Access to be key issue at meeting on 8th/Hwy 24 shopping center expansion

       A neighborhood meeting on an expansion of the shopping center at Eighth Street and Highway 24 will be Thursday, Dec. 11.
       Representatives of the developer and City Planning are scheduled to be on hand for the meeting - with access issues emerging as the prime focus - beginning at 7 p.m. in the West Works Engineering Offices, 1023 W. Colorado Ave.
       The general proposal by the Shoppes at Bear Creek Plaza LLC is to construct a second commercial building, five gas pump islands and access from Seventh Street on the 2.4-acre property. The LLC has extensively renovated the existing building (which had originally been a Western Sizzlin' restaurant) in recent months, creating three retail units.
       In preliminary reviews, problems with access to the center have been raised by a nearby resident (Sean Chambers), the city, and the Colorado Department of Transportation (CDOT). One issue is the developer's proposal to extend Seventh Street into the center's parking lot so as to provide a second access. This raises pedestrian and motorist safety questions, according to comments from Chambers and the city.
       Chambers' letter to the city warns that “if Seventh Street is pushed through to the south adding a hundred- plus vehicle trips/day through our neighborhood, there will be a significant increase in accidents involving parked cars, bicyclists, pedestrians and kids.” He points to “the total lack of a turn lane from Colorado Avenue to Seventh, inadequate parking on both Seventh Street and in the 600 block of West Cucharras Street that often creates a traffic bottleneck, the lack of traffic striping and bike lanes on a section of West Cucharras that is regularly used as a truck route and a bicycle commuter route, complications of more traffic turning left from Cucharras down Eighth Street the wrong way, and pedestrian safety in a neighborhood where sidewalks are in disrepair and don't even exist in the 600 block of West Cucharras, where cars often line the street on both sides of the curb on both sides of the street from automotive repair/salvage businesses operating in that block.”
       A review for the city by contracted consultant Scott Barnhart defines the Seventh Street traffic as “20 AM peak-hour trips and 42 PM peak-hour trips using the Seventh Street access. This low amount of traffic technically works, but residents in the area will be sensitive to retail traffic using their neighborhood to access the commercial site.”
       Barnhart also asks the developer to study the intersection of Colorado Avenue and Seventh to see if there is enough room to stripe in a left-turn lane from the avenue.
       Currently, the only access to Shoppes is from Eighth or Limit streets, and CDOT is not happy with that. A written review from Valerie Sword, CDOT access manager, states that “the close distance between US24 and the site access to 8th Street is a concern to CDOT.” Plus, the Highway 24/Eighth Street intersection already has a grade of “F,” her review states, and with additional traffic from the commercial center, “operation conditions of this intersection would be much worse,”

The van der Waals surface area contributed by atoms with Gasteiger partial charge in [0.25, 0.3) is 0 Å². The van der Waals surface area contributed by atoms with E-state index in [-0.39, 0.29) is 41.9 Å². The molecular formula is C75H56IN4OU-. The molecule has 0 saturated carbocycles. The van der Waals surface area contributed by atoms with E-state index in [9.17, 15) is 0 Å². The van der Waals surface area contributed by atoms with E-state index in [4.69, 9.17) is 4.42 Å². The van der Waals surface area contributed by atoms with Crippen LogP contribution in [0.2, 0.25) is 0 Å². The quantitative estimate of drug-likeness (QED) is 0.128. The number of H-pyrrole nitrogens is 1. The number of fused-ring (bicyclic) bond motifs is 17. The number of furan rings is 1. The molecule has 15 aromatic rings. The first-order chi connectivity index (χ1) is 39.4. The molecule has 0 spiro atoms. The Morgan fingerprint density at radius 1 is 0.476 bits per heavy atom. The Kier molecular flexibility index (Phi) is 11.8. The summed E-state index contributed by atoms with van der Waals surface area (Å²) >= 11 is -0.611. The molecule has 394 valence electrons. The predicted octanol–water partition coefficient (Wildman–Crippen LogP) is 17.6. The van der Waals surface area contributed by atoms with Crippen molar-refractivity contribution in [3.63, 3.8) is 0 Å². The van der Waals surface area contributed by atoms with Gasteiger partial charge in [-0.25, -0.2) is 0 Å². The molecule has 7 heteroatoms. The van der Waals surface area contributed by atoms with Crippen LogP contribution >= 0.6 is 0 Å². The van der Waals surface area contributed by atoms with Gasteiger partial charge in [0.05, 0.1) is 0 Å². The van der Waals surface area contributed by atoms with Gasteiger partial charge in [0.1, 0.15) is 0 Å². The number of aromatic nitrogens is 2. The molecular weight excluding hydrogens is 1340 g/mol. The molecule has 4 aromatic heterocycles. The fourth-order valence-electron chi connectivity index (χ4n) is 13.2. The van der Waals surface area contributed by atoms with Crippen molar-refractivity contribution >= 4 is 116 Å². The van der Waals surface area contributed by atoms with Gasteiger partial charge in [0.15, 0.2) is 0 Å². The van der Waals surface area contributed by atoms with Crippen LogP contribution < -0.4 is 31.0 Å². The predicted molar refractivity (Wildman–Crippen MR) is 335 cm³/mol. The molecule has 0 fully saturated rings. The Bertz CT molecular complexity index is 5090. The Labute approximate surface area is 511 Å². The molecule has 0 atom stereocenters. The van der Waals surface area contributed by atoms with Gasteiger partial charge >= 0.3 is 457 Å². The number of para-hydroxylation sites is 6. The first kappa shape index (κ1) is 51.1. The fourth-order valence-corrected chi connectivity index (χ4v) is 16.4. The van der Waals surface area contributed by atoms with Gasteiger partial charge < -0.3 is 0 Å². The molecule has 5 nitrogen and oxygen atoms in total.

The city traffic review also weighs in on this access. “Either the right-in/right-out needs to be redesigned to meet current City Engineering standard or the median opening between 8th Street and Limit Street needs to be closed off,” the Barnhart document states.
       The Shoppes LLC also will have to contend with future CDOT plans for the highway. Although most of the right of way (ROW) needed for an Eighth-and-Highway- 24 interchange (tentatively planned in eight years, at the earliest) would be on the south side of the highway, “the proposed fueling pumps would fall within the proposed future US24 ROW,” Sword's review states. “Is it feasible to rearrange the site plan to accommodate the ROW needs (such as move the retail building further east)?”
       The developer has not yet responded to these criticisms. According to Heather Rose, the city planner assigned to the project, the LLC wants to wait until after the neighborhood meeting, in the hope that ideas emerge from the discussion. The government reviews so far, she conceded, have presented “more questions than answers.”
       A proposal from Chambers, who is also a board member of the Organization of Westside Neighbors (OWN), has offered one solution - “to tie in access to the proposed development from West Vermijo street and/or a right-in/right-out off the other Eighth street off-ramp from Highway 24 West. This would allowtraffic to exit to the south and go any of the four possible directions at Highway 24 and Eighth Street.”

Westside Pioneer article